You probably recognize Harvey Weinstein from the Oscars. The prominent Hollywood producer co-founded the movie production company Miramax, which has produced movies like Pulp Fiction, Clerks, and the Academy-Award-winning Shakespeare in Love.
For years, Weinstein's been a fixture in Hollywood. He's constantly rubbing elbows and being photographed with Scorseses and Spielbergs and Streeps. The guy is big-time.
Now, a bombshell report published by The New York Times on Thursday, October 5 has pulled the curtain back on this legendary producer. The report details decades of sexual harassment allegations. Women who worked with Weinstein in all capacities have come forward with countless instances of inappropriate behavior.
Employees and actresses alike have stories of Weinstein offering to boost their careers in return for sexual favors. Allegations of misconduct span over almost three decades.
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In interviews with The New York Times, eight different women described Weinstein’s varying inappropriate behaviors: “appearing nearly or fully naked in front of them, requiring them to be present while he bathed or repeatedly asked for a massage or initiating one himself.”
Weinstein’s misconduct has been an “open secret” in Hollywood for years. His disgusting behavior is only compounded by the fact that his immense power and others’ complicity prevented these women from coming forward for fear of destroying their own careers.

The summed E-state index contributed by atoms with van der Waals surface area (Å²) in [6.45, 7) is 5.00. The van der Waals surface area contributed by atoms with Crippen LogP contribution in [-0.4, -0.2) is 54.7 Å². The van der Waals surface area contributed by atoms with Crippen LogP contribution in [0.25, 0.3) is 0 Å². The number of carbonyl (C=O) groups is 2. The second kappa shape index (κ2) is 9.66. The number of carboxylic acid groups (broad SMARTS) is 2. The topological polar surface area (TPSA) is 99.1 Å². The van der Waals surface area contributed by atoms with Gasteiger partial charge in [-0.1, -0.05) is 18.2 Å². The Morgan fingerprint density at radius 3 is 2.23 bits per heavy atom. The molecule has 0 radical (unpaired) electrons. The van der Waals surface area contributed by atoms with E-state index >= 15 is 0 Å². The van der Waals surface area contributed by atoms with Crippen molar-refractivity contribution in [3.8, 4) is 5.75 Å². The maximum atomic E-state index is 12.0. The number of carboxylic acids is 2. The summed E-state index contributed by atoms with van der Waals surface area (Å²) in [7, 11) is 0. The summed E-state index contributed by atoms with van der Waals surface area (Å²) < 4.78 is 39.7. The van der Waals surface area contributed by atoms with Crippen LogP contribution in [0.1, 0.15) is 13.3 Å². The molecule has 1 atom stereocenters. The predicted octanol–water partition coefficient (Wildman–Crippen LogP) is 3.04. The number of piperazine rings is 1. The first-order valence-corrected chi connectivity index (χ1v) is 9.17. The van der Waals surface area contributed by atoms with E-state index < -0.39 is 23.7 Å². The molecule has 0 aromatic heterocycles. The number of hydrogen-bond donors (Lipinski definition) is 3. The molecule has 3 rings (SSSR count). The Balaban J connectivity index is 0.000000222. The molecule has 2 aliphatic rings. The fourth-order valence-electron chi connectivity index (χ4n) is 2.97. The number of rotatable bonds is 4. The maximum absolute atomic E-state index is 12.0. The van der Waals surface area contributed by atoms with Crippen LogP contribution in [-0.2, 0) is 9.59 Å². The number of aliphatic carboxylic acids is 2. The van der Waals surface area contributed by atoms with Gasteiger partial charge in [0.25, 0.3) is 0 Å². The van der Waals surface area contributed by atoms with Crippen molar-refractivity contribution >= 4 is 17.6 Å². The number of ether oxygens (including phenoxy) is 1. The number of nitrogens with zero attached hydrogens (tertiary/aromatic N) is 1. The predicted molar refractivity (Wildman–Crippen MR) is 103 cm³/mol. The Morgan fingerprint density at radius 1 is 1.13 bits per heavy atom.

In light of the report on Weinstein, writer Anne T. Donahue asked women on Twitter to share the stories of their own personal Harvey Weinsteins.
The responses were overwhelming.
Every woman who answered had a horrific story of sexual harassment perpetrated by an older man in a position of power.
Donahue's own story is chilling.
We live in a society that makes it so difficult for women to come forward with stories of sexual assault. If you find yourself asking why Donahue or the actresses working with Weinstein didn’t say something earlier, think about how many excuses we as a society have made for men like this. Bill Cosby, Woody Allen, Casey Affleck, Roger Ailes, Harvey Weinstein, and countless others still had careers for years after their behavior was widely known.
Often, the men who behave like this take advantage of their position of power over the women they harass.
One-third of women have been sexually harassed in the workplace, according to a 2015 survey by Cosmopolitan.
Seventy-one percent of those women didn’t report it.
The statistics are staggering.
The stats surrounding sexual harassment mean that you most likely know someone who's been mistreated this way.
There are occasional stories of teachers and students engaging in inappropriate sexual conduct, but there are countless unreported stories like the one above, of teachers making offhand comments or making girls uncomfortable in their classrooms. This is a fact of life for so many women.